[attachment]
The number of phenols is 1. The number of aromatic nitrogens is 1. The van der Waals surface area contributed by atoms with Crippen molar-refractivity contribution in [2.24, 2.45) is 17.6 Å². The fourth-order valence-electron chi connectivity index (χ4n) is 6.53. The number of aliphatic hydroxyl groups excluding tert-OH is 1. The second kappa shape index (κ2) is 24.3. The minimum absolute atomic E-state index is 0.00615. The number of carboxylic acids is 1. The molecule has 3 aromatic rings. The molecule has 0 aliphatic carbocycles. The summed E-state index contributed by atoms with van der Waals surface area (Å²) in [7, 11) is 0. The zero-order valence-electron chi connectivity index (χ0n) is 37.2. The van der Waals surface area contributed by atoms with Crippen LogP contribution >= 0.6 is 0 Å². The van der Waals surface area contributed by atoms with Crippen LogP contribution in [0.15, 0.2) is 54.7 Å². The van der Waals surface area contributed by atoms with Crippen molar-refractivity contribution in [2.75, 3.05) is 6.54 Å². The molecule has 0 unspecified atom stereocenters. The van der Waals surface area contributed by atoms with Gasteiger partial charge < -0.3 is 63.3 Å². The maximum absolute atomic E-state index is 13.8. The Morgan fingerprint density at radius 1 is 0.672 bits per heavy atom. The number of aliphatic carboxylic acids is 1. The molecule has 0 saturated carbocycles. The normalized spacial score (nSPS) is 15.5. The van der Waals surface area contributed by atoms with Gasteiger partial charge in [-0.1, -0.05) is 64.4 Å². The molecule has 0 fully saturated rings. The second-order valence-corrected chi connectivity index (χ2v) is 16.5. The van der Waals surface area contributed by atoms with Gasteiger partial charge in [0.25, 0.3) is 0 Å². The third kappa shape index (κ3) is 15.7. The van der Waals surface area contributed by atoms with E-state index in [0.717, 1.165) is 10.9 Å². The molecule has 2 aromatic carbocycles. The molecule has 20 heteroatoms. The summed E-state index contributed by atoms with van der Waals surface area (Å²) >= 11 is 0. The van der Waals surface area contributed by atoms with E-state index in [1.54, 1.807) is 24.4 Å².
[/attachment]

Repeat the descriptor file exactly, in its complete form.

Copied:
The number of phenols is 1. The number of aromatic nitrogens is 1. The van der Waals surface area contributed by atoms with Crippen molar-refractivity contribution in [2.24, 2.45) is 17.6 Å². The fourth-order valence-electron chi connectivity index (χ4n) is 6.53. The number of aliphatic hydroxyl groups excluding tert-OH is 1. The second kappa shape index (κ2) is 24.3. The minimum absolute atomic E-state index is 0.00615. The number of carboxylic acids is 1. The molecule has 3 aromatic rings. The molecule has 0 aliphatic carbocycles. The summed E-state index contributed by atoms with van der Waals surface area (Å²) in [7, 11) is 0. The zero-order valence-electron chi connectivity index (χ0n) is 37.2. The van der Waals surface area contributed by atoms with Crippen LogP contribution >= 0.6 is 0 Å². The van der Waals surface area contributed by atoms with Crippen LogP contribution in [0.15, 0.2) is 54.7 Å². The van der Waals surface area contributed by atoms with Crippen molar-refractivity contribution in [2.75, 3.05) is 6.54 Å². The molecule has 0 unspecified atom stereocenters. The van der Waals surface area contributed by atoms with Gasteiger partial charge < -0.3 is 63.3 Å². The maximum absolute atomic E-state index is 13.8. The Morgan fingerprint density at radius 1 is 0.672 bits per heavy atom. The number of aliphatic carboxylic acids is 1. The molecule has 0 saturated carbocycles. The normalized spacial score (nSPS) is 15.5. The van der Waals surface area contributed by atoms with Gasteiger partial charge in [-0.1, -0.05) is 64.4 Å². The molecule has 0 fully saturated rings. The second-order valence-corrected chi connectivity index (χ2v) is 16.5. The van der Waals surface area contributed by atoms with Gasteiger partial charge in [0.25, 0.3) is 0 Å². The third kappa shape index (κ3) is 15.7. The van der Waals surface area contributed by atoms with E-state index in [0.717, 1.165) is 10.9 Å². The molecule has 2 aromatic carbocycles. The molecule has 20 heteroatoms. The summed E-state index contributed by atoms with van der Waals surface area (Å²) >= 11 is 0. The van der Waals surface area contributed by atoms with E-state index in [1.54, 1.807) is 24.4 Å².